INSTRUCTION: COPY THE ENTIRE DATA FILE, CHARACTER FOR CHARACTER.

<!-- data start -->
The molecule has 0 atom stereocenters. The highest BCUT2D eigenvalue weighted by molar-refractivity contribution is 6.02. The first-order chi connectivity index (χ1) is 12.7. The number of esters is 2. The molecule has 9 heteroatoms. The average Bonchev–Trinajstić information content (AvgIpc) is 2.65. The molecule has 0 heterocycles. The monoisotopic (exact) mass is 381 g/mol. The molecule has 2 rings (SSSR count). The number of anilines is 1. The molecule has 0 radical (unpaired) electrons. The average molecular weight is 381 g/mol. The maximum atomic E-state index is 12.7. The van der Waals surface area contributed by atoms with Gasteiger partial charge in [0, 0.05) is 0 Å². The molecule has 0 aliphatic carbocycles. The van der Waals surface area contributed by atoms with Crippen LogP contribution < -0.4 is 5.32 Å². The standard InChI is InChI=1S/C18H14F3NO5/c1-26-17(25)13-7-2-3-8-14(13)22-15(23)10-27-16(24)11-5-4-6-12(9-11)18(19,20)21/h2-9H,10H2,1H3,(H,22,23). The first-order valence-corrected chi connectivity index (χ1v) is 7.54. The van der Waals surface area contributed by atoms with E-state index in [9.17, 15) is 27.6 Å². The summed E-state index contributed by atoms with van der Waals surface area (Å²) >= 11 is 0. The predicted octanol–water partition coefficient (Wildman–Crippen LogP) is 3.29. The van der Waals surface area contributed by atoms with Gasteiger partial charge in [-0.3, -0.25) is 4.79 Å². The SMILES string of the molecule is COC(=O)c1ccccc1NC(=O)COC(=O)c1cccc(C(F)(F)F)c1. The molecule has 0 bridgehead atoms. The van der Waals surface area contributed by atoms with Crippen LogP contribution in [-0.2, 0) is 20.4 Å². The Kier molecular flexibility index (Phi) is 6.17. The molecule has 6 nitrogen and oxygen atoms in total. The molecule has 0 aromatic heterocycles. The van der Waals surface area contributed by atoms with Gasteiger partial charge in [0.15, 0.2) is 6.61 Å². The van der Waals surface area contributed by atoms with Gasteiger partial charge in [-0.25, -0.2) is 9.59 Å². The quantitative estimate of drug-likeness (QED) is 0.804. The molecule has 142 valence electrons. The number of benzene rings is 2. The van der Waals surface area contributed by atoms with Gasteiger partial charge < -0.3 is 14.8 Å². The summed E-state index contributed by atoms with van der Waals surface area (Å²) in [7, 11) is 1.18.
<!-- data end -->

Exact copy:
The molecule has 0 atom stereocenters. The highest BCUT2D eigenvalue weighted by molar-refractivity contribution is 6.02. The first-order chi connectivity index (χ1) is 12.7. The number of esters is 2. The molecule has 9 heteroatoms. The average Bonchev–Trinajstić information content (AvgIpc) is 2.65. The molecule has 0 heterocycles. The monoisotopic (exact) mass is 381 g/mol. The molecule has 2 rings (SSSR count). The number of anilines is 1. The molecule has 0 radical (unpaired) electrons. The average molecular weight is 381 g/mol. The maximum atomic E-state index is 12.7. The van der Waals surface area contributed by atoms with Gasteiger partial charge in [0, 0.05) is 0 Å². The molecule has 0 aliphatic carbocycles. The van der Waals surface area contributed by atoms with Crippen LogP contribution < -0.4 is 5.32 Å². The standard InChI is InChI=1S/C18H14F3NO5/c1-26-17(25)13-7-2-3-8-14(13)22-15(23)10-27-16(24)11-5-4-6-12(9-11)18(19,20)21/h2-9H,10H2,1H3,(H,22,23). The first-order valence-corrected chi connectivity index (χ1v) is 7.54. The van der Waals surface area contributed by atoms with E-state index in [9.17, 15) is 27.6 Å². The summed E-state index contributed by atoms with van der Waals surface area (Å²) >= 11 is 0. The predicted octanol–water partition coefficient (Wildman–Crippen LogP) is 3.29. The van der Waals surface area contributed by atoms with Gasteiger partial charge in [-0.3, -0.25) is 4.79 Å². The SMILES string of the molecule is COC(=O)c1ccccc1NC(=O)COC(=O)c1cccc(C(F)(F)F)c1. The molecule has 0 bridgehead atoms. The van der Waals surface area contributed by atoms with Crippen LogP contribution in [-0.2, 0) is 20.4 Å². The Kier molecular flexibility index (Phi) is 6.17. The molecule has 6 nitrogen and oxygen atoms in total. The molecule has 0 aromatic heterocycles. The van der Waals surface area contributed by atoms with Gasteiger partial charge in [0.15, 0.2) is 6.61 Å². The van der Waals surface area contributed by atoms with Gasteiger partial charge in [-0.25, -0.2) is 9.59 Å². The quantitative estimate of drug-likeness (QED) is 0.804. The molecule has 142 valence electrons. The number of benzene rings is 2. The van der Waals surface area contributed by atoms with Gasteiger partial charge < -0.3 is 14.8 Å². The summed E-state index contributed by atoms with van der Waals surface area (Å²) in [7, 11) is 1.18.